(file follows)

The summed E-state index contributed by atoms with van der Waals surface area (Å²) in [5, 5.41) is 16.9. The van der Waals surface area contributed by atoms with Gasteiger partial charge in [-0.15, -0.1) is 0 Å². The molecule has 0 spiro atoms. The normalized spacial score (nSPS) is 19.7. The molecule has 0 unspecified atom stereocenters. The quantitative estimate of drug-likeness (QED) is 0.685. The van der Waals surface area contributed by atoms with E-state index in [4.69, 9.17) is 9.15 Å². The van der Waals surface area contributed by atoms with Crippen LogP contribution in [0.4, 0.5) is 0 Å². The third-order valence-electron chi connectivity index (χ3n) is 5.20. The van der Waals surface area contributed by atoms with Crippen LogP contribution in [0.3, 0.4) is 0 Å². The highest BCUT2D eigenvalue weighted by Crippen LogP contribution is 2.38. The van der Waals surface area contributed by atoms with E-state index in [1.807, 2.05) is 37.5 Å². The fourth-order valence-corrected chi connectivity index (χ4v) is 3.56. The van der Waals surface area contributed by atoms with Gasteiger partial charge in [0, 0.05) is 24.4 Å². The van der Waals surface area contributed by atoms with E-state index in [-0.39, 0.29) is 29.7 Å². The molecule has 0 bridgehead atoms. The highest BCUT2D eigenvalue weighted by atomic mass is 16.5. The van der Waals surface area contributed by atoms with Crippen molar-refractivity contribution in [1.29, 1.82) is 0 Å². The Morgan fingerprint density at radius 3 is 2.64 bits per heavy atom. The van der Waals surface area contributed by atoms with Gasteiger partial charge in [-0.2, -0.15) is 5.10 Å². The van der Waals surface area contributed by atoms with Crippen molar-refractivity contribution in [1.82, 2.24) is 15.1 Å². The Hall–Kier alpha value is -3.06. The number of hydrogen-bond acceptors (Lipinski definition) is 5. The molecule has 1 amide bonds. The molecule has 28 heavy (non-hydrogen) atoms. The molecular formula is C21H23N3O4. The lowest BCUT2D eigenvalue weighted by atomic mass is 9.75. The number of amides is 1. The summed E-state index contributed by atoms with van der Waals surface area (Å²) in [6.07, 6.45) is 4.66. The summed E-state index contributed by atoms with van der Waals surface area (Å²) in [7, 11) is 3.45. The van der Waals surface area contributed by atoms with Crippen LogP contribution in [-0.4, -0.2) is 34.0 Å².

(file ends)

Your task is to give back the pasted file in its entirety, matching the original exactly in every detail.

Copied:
The summed E-state index contributed by atoms with van der Waals surface area (Å²) in [5, 5.41) is 16.9. The van der Waals surface area contributed by atoms with Gasteiger partial charge in [-0.15, -0.1) is 0 Å². The molecule has 0 spiro atoms. The normalized spacial score (nSPS) is 19.7. The molecule has 0 unspecified atom stereocenters. The quantitative estimate of drug-likeness (QED) is 0.685. The van der Waals surface area contributed by atoms with E-state index in [4.69, 9.17) is 9.15 Å². The van der Waals surface area contributed by atoms with Crippen LogP contribution in [0.4, 0.5) is 0 Å². The third-order valence-electron chi connectivity index (χ3n) is 5.20. The van der Waals surface area contributed by atoms with Crippen LogP contribution in [0.3, 0.4) is 0 Å². The highest BCUT2D eigenvalue weighted by Crippen LogP contribution is 2.38. The van der Waals surface area contributed by atoms with E-state index in [1.807, 2.05) is 37.5 Å². The fourth-order valence-corrected chi connectivity index (χ4v) is 3.56. The van der Waals surface area contributed by atoms with Gasteiger partial charge in [0, 0.05) is 24.4 Å². The van der Waals surface area contributed by atoms with E-state index in [-0.39, 0.29) is 29.7 Å². The molecule has 0 bridgehead atoms. The highest BCUT2D eigenvalue weighted by atomic mass is 16.5. The van der Waals surface area contributed by atoms with Crippen molar-refractivity contribution in [1.29, 1.82) is 0 Å². The Morgan fingerprint density at radius 3 is 2.64 bits per heavy atom. The van der Waals surface area contributed by atoms with Gasteiger partial charge in [-0.2, -0.15) is 5.10 Å². The van der Waals surface area contributed by atoms with Crippen molar-refractivity contribution in [1.82, 2.24) is 15.1 Å². The Hall–Kier alpha value is -3.06. The number of hydrogen-bond acceptors (Lipinski definition) is 5. The molecule has 1 amide bonds. The molecule has 28 heavy (non-hydrogen) atoms. The molecular formula is C21H23N3O4. The lowest BCUT2D eigenvalue weighted by atomic mass is 9.75. The number of amides is 1. The summed E-state index contributed by atoms with van der Waals surface area (Å²) in [6.07, 6.45) is 4.66. The summed E-state index contributed by atoms with van der Waals surface area (Å²) in [7, 11) is 3.45. The van der Waals surface area contributed by atoms with Crippen LogP contribution in [-0.4, -0.2) is 34.0 Å².